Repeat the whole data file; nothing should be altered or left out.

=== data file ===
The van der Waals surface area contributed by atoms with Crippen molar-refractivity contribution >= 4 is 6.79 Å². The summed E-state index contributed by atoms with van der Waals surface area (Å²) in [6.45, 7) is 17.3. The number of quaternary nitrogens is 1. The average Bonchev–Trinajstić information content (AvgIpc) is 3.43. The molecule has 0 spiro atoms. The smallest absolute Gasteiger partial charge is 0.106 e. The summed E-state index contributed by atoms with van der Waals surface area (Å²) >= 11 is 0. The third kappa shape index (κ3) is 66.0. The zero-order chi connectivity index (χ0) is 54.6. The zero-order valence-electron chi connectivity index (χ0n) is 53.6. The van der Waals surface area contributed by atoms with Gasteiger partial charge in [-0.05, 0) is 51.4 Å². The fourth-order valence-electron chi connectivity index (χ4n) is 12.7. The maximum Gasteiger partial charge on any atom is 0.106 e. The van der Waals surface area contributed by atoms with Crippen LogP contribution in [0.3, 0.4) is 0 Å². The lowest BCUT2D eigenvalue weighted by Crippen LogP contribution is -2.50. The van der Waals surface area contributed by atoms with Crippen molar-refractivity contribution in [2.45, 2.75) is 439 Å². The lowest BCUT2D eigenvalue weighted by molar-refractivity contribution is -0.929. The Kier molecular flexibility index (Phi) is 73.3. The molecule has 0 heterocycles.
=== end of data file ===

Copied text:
The van der Waals surface area contributed by atoms with Crippen molar-refractivity contribution >= 4 is 6.79 Å². The summed E-state index contributed by atoms with van der Waals surface area (Å²) in [6.45, 7) is 17.3. The number of quaternary nitrogens is 1. The average Bonchev–Trinajstić information content (AvgIpc) is 3.43. The molecule has 0 spiro atoms. The smallest absolute Gasteiger partial charge is 0.106 e. The summed E-state index contributed by atoms with van der Waals surface area (Å²) >= 11 is 0. The third kappa shape index (κ3) is 66.0. The zero-order chi connectivity index (χ0) is 54.6. The zero-order valence-electron chi connectivity index (χ0n) is 53.6. The van der Waals surface area contributed by atoms with Gasteiger partial charge in [-0.05, 0) is 51.4 Å². The fourth-order valence-electron chi connectivity index (χ4n) is 12.7. The maximum Gasteiger partial charge on any atom is 0.106 e. The van der Waals surface area contributed by atoms with Crippen LogP contribution in [0.3, 0.4) is 0 Å². The lowest BCUT2D eigenvalue weighted by Crippen LogP contribution is -2.50. The van der Waals surface area contributed by atoms with Crippen molar-refractivity contribution in [2.45, 2.75) is 439 Å². The lowest BCUT2D eigenvalue weighted by molar-refractivity contribution is -0.929. The Kier molecular flexibility index (Phi) is 73.3. The molecule has 0 heterocycles.